As further evidence, the district attorney cited a recent statistical report issued by the Mayor’s office on the functioning of New York City’s criminal justice system, which concluded that Queens continued to lead the city in many significant categories. They include the following:

– Queens has the best arrest to arraignment time in the city-and the highest percentage of cases arraigned within 24 hours;

– Queens has the highest conviction rate in the city both for felony arrests (69 percent) and for violent felony arrests (64 percent);

– In Queens, 76 percent of defendants arrested for illegal possession of a loaded firearm were sentenced to prison-the highest percent of any county in the city (overall, across the five boroughs, only 50 percent were sentenced to prison); and

– Queens sent 61 percent of its Operation Spotlight defendants-its most persistent misdemeanor offenders- to jail, second only to Manhattan with 63 percent.

At the same time, Queens stood out in the city’s report for its use of drug treatment and mental health courts with the second highest number of new cases handled by those courts in the city.

Overall, the Queens District Attorney’s Office maintains an array of alternative sentencing programs that divert criminal defendants from a traditional sentencing structure toward mandatory treatment for behavioral issues that motivate criminal behavior.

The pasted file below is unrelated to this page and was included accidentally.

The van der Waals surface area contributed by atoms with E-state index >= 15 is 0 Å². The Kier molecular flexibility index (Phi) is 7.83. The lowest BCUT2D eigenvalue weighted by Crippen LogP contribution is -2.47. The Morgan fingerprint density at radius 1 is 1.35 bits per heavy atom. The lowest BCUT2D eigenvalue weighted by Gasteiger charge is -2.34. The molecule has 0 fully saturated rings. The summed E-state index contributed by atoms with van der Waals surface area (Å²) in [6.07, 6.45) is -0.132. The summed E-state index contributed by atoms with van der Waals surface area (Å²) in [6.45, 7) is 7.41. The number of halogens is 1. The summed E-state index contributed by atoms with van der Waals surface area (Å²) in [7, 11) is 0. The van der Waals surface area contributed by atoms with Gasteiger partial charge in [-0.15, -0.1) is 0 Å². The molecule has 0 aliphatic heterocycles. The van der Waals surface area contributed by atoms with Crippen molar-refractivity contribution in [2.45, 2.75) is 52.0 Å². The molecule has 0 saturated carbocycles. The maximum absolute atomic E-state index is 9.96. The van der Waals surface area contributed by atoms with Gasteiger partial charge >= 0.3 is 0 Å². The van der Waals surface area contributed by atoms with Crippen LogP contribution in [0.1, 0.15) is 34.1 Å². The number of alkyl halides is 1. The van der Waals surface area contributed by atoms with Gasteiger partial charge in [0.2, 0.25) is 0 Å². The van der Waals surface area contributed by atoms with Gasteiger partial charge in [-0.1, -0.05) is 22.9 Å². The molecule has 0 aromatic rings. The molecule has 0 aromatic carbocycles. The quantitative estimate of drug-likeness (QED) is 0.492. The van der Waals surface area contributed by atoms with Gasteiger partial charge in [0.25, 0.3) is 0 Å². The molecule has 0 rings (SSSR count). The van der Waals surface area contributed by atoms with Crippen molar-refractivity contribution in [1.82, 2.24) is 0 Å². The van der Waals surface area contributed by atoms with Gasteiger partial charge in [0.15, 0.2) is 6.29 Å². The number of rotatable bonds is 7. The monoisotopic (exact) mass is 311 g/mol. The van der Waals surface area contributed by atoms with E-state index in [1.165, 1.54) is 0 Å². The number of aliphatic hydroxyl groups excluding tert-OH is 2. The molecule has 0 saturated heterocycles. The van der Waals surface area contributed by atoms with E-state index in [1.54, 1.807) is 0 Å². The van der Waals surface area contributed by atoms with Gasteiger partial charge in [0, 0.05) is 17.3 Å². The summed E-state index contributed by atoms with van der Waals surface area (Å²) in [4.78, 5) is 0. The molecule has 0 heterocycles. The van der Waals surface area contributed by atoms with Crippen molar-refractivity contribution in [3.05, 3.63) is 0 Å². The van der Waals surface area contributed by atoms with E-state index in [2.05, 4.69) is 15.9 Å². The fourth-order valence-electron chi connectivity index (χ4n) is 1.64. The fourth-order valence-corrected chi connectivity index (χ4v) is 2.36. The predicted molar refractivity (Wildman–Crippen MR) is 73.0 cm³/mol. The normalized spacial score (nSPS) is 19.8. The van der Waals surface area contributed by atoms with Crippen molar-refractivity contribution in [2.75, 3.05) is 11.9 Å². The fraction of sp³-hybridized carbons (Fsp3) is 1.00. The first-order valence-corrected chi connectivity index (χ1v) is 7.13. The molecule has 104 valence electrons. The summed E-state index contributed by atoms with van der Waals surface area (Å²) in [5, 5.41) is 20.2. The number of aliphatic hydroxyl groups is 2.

“We also have dedicated Child Advocacy and Family Justice Centers and a Domestic Violence Bureau that maintains the highest domestic violence conviction rate and the lowest dismissal rate in the city and which takes more pre-indictment pleas than the rest of the city combined,” said Brown. “In addition, our Special Prosecutions Division runs a host of crime prevention, school-based and community outreach programs.”

The D.A.’s office continues to be a national leader in the number of court-authorized wiretaps. According to the most recent wiretap report, Queens did more than 12 percent of the non-federal wires in the entire country-more than any other jurisdiction. In nearly 22 years, the office, with one exception which is now under appeal, has never had any one of its wires controverted.